The time is just after the defeat of Nazi Germany. Two Orthodox Jews disembark from a train at a rural station in Soviet-occupied Hungary and, after offloading a heavy bag, they begin a silent, hourlong walk to a nearby village.
The purpose of their journey is not known. But their arrival in the village sets in motion a series of tragic and violent events, as some residents worry the visitors will expose crimes they committed during the Nazi occupation, with potentially deadly consequences for the perpetrators.
Such is the premise of the award-winning Hungarian movie “1945.” The black-and-white feature, filmed last year, is one of just a handful of movies produced in Hungary about the theft of Jewish property during the Holocaust. In the U.S., the film will premiere Nov. 1 in New York, with a national rollout to follow.
Despite being a low-cost production lacking marquee names, “1945” has found major success at international film festivals. It won awards at the San Francisco Film Critics Circle as well as at the Berlin Film Festival and the Jerusalem Film Festival. One critic called it a “subtly crafted masterpiece.”
And while the film is fictional, it has struck a nerve among Hungarian Jews whose families lived through period it depicts.
“It is an important production which, despite being fictional, nonetheless describes for the first time in film the reality of what actually happened to us,” Peter Feldmajer, a former leader of Hungary’s Jewish federation, told JTA.
In the film, the two silent Jews — Sámuel Hermann and his son — arrive on a fateful summer day: the wedding day of a son of the village’s de facto mayor. Fearful that the Jewish arrivals are an expeditionary force for Jews who used to own property there, the town’s leader frantically mounts cover-ups of his own crimes. A group of villagers armed with pitchforks menacingly gather around the newcomers as they pray for their dead in the village’s disused Jewish cemetery.
The scene is an obvious reference to the 1946 anti-Semitic pogrom in the city of Miskolc, during which two Jews, including one police officer, were lynched.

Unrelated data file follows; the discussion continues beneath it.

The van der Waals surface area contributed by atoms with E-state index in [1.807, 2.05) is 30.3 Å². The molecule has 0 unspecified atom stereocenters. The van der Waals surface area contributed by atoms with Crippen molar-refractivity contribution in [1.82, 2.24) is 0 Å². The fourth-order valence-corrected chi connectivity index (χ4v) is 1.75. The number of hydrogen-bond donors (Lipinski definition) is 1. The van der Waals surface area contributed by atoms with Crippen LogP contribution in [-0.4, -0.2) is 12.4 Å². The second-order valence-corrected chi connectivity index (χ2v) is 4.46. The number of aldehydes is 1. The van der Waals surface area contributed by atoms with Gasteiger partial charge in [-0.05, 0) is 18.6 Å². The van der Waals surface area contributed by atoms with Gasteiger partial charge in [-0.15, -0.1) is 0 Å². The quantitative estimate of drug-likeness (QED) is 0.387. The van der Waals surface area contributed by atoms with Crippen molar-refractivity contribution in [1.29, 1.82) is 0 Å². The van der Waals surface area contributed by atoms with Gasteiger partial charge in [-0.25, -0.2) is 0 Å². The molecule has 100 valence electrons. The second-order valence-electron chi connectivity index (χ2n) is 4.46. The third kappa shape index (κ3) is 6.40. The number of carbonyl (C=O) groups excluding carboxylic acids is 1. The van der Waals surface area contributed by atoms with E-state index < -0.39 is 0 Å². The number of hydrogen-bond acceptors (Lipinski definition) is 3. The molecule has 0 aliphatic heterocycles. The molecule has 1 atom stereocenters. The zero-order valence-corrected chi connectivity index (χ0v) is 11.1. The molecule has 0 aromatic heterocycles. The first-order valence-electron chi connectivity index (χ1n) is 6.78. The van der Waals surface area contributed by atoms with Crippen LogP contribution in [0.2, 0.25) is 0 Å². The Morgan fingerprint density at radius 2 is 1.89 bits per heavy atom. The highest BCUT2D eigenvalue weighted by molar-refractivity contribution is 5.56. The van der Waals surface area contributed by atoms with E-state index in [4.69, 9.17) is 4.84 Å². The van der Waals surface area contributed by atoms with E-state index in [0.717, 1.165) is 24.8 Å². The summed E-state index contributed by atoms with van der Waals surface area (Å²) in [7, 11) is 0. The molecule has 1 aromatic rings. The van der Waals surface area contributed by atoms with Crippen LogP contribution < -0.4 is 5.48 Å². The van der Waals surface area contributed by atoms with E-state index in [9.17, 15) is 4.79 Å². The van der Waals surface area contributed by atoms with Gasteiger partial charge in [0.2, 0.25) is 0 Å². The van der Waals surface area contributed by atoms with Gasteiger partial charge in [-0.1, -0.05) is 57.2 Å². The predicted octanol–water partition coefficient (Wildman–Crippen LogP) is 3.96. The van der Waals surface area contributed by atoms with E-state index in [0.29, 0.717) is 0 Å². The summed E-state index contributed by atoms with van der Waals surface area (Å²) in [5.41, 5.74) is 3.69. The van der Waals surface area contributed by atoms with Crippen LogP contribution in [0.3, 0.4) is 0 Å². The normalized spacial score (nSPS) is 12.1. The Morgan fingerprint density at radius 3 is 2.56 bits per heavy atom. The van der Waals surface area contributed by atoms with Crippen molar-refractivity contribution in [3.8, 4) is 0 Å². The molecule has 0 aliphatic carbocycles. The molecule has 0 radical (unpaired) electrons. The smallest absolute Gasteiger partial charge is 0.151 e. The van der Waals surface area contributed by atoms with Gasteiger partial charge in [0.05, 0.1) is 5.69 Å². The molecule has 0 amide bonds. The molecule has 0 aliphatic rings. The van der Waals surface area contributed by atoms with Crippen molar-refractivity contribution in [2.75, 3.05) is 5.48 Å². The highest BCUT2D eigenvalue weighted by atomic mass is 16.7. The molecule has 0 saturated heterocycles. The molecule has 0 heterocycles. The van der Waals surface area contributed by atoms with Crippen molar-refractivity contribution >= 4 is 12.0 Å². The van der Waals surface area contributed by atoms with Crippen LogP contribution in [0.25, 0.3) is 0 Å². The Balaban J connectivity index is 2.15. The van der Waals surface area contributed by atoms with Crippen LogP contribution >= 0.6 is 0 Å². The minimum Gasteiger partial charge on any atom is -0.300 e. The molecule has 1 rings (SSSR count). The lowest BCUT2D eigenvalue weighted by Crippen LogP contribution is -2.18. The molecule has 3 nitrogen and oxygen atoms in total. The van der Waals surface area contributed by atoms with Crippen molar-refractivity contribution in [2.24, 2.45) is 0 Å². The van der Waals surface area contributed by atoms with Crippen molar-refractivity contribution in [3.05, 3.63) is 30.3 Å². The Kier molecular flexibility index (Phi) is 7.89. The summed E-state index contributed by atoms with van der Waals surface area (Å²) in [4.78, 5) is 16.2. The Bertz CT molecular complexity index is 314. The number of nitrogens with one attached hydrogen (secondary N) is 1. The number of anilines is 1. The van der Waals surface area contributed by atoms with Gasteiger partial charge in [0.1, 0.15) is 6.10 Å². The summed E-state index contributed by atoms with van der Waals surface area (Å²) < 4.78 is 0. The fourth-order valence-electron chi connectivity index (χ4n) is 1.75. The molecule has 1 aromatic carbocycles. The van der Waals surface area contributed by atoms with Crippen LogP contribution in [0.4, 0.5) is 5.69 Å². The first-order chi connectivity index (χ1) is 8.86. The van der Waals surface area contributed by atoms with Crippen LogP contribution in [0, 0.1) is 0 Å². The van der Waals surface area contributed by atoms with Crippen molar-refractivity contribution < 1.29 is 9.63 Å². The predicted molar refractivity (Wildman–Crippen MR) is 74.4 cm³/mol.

“This scene accurately and bravely represents why it was impossible for Jews to seek justice in the postwar period,” said Feldmajer, whose father was a Holocaust survivor from a Hungarian village where locals stole his family’s property.
“The pogroms happened here and there,” said Robert Frolich, the rabbi of Budapest’s main synagogue. “But the fear of having to give back the property, the shame of what was done to Jews — even if only by not defending them — that was common, that was the rule, and this is the first film that I’m aware of capturing this.”
“This element of the Holocaust — the neighbors, the shop owners who took everything the Jews had and didn’t want to give it back — that has remained a taboo, which this film helps break,” he added. More than half of Hungary’s prewar Jewish population of 825,000 was murdered in the Shoah.
Over the past 15 years, Hungary’s political scene took a rightward shift. Prominent politicians from Prime Minister Viktor Orban’s ruling Fidesz party have in recent years been promoting or tolerating the glorification by others of the legacy of Nazi collaborators and ardent anti-Semites, triggering an open row with the Jewish community and liberals. Among those honored with statues in Budapest alone since 2013 are Miklos Horthy, the country’s pro-Nazi wartime leader, and Gyorgy Donath and Balint Homan, two Holocaust-era politicians who prompted anti-Semitic laws.
In this political climate, productions about the Holocaust that tackle complicity — including the Hungarian film “Son of Saul,” which won the 2016 Oscar for best foreign language film — have been denounced by nationalists from the anti-Semitic Jobbik party, who urged Hungary’s national film fund to withhold funding for “Holocaust productions,” as one party leader called them.
Amid the hasty cover-up efforts depicted in the film — including the silencing of remorseful accomplices — “1945” also tackles how neighbors who used to be friendly turned on their Jewish compatriots while under the rule of Nazis and their allies. In many instances, this was done not out of ideological hatred, but in order to survive their new circumstances or make the most out of them.
At the same time, the film also acknowledges those who kept valuables for Jewish neighbors and who despised the looting by other non-Jews.
“Mostly it gives us an idea for the first time of how they felt, the Jews and the non-Jews, in those chaotic days after World War II,” Rabbi Frolich said.